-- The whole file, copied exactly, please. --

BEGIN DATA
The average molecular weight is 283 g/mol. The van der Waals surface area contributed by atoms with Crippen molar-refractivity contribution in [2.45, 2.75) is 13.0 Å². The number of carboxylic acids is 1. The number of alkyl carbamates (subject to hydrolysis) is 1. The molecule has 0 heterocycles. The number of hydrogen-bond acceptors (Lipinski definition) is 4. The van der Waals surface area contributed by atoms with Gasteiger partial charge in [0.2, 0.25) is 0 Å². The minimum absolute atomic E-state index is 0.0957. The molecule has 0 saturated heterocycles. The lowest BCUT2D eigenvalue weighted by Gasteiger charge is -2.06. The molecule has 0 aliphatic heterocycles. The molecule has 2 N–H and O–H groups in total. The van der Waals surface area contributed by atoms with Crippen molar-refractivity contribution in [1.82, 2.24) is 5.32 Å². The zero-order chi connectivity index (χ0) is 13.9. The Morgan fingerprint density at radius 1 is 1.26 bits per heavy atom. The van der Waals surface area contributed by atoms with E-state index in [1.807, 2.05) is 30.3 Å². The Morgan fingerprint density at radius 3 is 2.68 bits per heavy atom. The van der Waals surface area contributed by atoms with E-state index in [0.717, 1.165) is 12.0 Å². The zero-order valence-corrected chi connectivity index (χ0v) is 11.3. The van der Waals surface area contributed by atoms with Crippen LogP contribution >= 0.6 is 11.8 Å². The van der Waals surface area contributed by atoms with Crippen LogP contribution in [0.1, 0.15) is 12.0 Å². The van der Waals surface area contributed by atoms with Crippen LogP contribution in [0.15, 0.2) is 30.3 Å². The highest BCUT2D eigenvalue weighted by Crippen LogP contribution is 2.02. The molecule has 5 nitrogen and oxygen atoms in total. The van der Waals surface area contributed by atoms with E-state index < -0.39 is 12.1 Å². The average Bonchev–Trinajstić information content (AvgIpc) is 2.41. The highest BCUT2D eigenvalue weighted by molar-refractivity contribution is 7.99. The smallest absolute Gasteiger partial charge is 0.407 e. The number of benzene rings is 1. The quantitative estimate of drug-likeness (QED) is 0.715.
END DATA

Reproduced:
The average molecular weight is 283 g/mol. The van der Waals surface area contributed by atoms with Crippen molar-refractivity contribution in [2.45, 2.75) is 13.0 Å². The number of carboxylic acids is 1. The number of alkyl carbamates (subject to hydrolysis) is 1. The molecule has 0 heterocycles. The number of hydrogen-bond acceptors (Lipinski definition) is 4. The van der Waals surface area contributed by atoms with Gasteiger partial charge in [0.2, 0.25) is 0 Å². The minimum absolute atomic E-state index is 0.0957. The molecule has 0 saturated heterocycles. The lowest BCUT2D eigenvalue weighted by Gasteiger charge is -2.06. The molecule has 0 aliphatic heterocycles. The molecule has 2 N–H and O–H groups in total. The van der Waals surface area contributed by atoms with Crippen molar-refractivity contribution in [1.82, 2.24) is 5.32 Å². The zero-order chi connectivity index (χ0) is 13.9. The Morgan fingerprint density at radius 1 is 1.26 bits per heavy atom. The van der Waals surface area contributed by atoms with E-state index in [1.807, 2.05) is 30.3 Å². The Morgan fingerprint density at radius 3 is 2.68 bits per heavy atom. The van der Waals surface area contributed by atoms with E-state index in [0.717, 1.165) is 12.0 Å². The zero-order valence-corrected chi connectivity index (χ0v) is 11.3. The van der Waals surface area contributed by atoms with Crippen LogP contribution >= 0.6 is 11.8 Å². The van der Waals surface area contributed by atoms with Crippen LogP contribution in [0.1, 0.15) is 12.0 Å². The van der Waals surface area contributed by atoms with Crippen LogP contribution in [0.15, 0.2) is 30.3 Å². The highest BCUT2D eigenvalue weighted by Crippen LogP contribution is 2.02. The molecule has 5 nitrogen and oxygen atoms in total. The van der Waals surface area contributed by atoms with E-state index < -0.39 is 12.1 Å². The average Bonchev–Trinajstić information content (AvgIpc) is 2.41. The highest BCUT2D eigenvalue weighted by molar-refractivity contribution is 7.99. The smallest absolute Gasteiger partial charge is 0.407 e. The number of benzene rings is 1. The quantitative estimate of drug-likeness (QED) is 0.715.